author = "Chinmay Manohar and O'Keeffe, {Derek T.} and Ling Hinshaw and Ravi Lingineni and McCrady-Spitzer, {Shelly K.} and Levine, {James A.} and Carter, {Rickey E.} and Ananda Basu and Kudva, {Yogish C}",
year = "2013",
month = "9",
day = "1",
doi = "10.1089/dia.2013.0044",
language = "English (US)",
volume = "15",
pages = "751--757",
journal = "Diabetes Technology and Therapeutics",
issn = "1520-9156",
publisher = "Mary Ann Liebert Inc.",
number = "9",

}

TY - JOUR

T1 - Comparison of physical activity sensors and heart rate monitoring for real-Time activity detection in type 1 diabetes and control subjects

AU - Manohar, Chinmay

AU - O'Keeffe, Derek T.

AU - Hinshaw, Ling

AU - Lingineni, Ravi

AU - McCrady-Spitzer, Shelly K.

AU - Levine, James A.

AU - Carter, Rickey E.

AU - Basu, Ananda

AU - Kudva, Yogish C

PY - 2013/9/1

Y1 - 2013/9/1

N2 - Background: Currently, patients with type 1 diabetes decide on the amount of insulin to administer based on several factors, including current plasma glucose value, expected meal input, and physical activity (PA). One future therapeutic modality for patients with type 1 diabetes is the artificial endocrine pancreas (AEP). Incorporation of PA could enhance the efficacy of AEP significantly. We compared the main technologies used for PA quantitation. Subjects and Methods: Data were collected during inpatient studies involving healthy control subjects and type 1 diabetes. We report PA quantified from accelerometers (acceleration units [AU]) and heart rate (HR) monitors during a standardized activity protocol performed after a dinner meal at 7 p.m. from nine control subjects (four were males, 37.4±12.7 years old, body mass index of 24.8±3.8 kg/m2, and fasting plasma glucose of 4.71±0.63 mmol/L) and eight with type 1 diabetes (six were males, 45.2±13.4 years old, body mass index of 25.1±2.9 kg/m2, and fasting plasma glucose of 8.44±2.31 mmol/L). Results: The patient-To-patient variability was considerably less when examining AU compared with HR monitors. Furthermore, the exercise bouts and rest periods were more evident from the data streams when AUs were used to quantify activity. Unlike the AU, the HR measurements provided little insight for active and rest stages, and HR data required patient-specific standardizations to discern any meaningful pattern in the data. Conclusions: Our results indicated that AU provides a reliable signal in response to PA, including low-intensity activity. Correlation of this signal with continuous glucose monitoring data would be the next step before exploring inclusion as input for AEP control.

AB - Background: Currently, patients with type 1 diabetes decide on the amount of insulin to administer based on several factors, including current plasma glucose value, expected meal input, and physical activity (PA). One future therapeutic modality for patients with type 1 diabetes is the artificial endocrine pancreas (AEP). Incorporation of PA could enhance the efficacy of AEP significantly. We compared the main technologies used for PA quantitation. Subjects and Methods: Data were collected during inpatient studies involving healthy control subjects and type 1 diabetes. We report PA quantified from accelerometers (acceleration units [AU]) and heart rate (HR) monitors during a standardized activity protocol performed after a dinner meal at 7 p.m. from nine control subjects (four were males, 37.4±12.7 years old, body mass index of 24.8±3.8 kg/m2, and fasting plasma glucose of 4.71±0.63 mmol/L) and eight with type 1 diabetes (six were males, 45.2±13.4 years old, body mass index of 25.1±2.9 kg/m2, and fasting plasma glucose of 8.44±2.31 mmol/L). Results: The patient-To-patient variability was considerably less when examining AU compared with HR monitors. Furthermore, the exercise bouts and rest periods were more evident from the data streams when AUs were used to quantify activity. Unlike the AU, the HR measurements provided little insight for active and rest stages, and HR data required patient-specific standardizations to discern any meaningful pattern in the data. Conclusions: Our results indicated that AU provides a reliable signal in response to PA, including low-intensity activity. Correlation of this signal with continuous glucose monitoring data would be the next step before exploring inclusion as input for AEP control.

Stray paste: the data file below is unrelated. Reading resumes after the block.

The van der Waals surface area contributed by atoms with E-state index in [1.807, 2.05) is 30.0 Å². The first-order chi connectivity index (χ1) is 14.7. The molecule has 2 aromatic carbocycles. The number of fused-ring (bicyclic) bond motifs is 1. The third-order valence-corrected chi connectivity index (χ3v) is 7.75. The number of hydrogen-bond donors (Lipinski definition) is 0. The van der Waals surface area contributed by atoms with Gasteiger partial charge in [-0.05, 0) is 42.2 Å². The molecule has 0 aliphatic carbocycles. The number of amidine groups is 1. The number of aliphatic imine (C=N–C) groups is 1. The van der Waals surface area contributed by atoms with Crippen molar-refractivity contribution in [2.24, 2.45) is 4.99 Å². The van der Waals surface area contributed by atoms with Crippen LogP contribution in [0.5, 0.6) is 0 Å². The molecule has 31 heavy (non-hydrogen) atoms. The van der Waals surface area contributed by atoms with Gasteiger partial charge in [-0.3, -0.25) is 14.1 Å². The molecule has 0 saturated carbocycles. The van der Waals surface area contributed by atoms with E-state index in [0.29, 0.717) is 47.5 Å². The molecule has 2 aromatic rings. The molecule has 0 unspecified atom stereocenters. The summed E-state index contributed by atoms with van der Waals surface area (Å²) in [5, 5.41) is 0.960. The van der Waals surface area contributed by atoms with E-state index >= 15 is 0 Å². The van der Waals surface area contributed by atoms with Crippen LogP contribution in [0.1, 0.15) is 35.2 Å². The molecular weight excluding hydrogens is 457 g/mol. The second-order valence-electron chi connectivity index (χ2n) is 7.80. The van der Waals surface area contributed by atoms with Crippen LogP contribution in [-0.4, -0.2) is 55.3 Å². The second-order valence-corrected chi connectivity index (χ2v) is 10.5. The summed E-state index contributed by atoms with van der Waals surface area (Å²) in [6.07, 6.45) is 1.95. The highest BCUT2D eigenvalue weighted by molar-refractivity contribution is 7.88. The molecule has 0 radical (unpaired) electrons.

UR - http://www.scopus.com/inward/record.url?scp=84883398960&partnerID=8YFLogxK

UR - http://www.scopus.com/inward/citedby.url?scp=84883398960&partnerID=8YFLogxK

U2 - 10.1089/dia.2013.0044

DO - 10.1089/dia.2013.0044

M3 - Article

C2 - 23937615

AN - SCOPUS:84883398960

VL - 15

SP - 751

EP - 757

JO - Diabetes Technology and Therapeutics

JF - Diabetes Technology and Therapeutics

SN - 1520-9156

IS - 9

ER -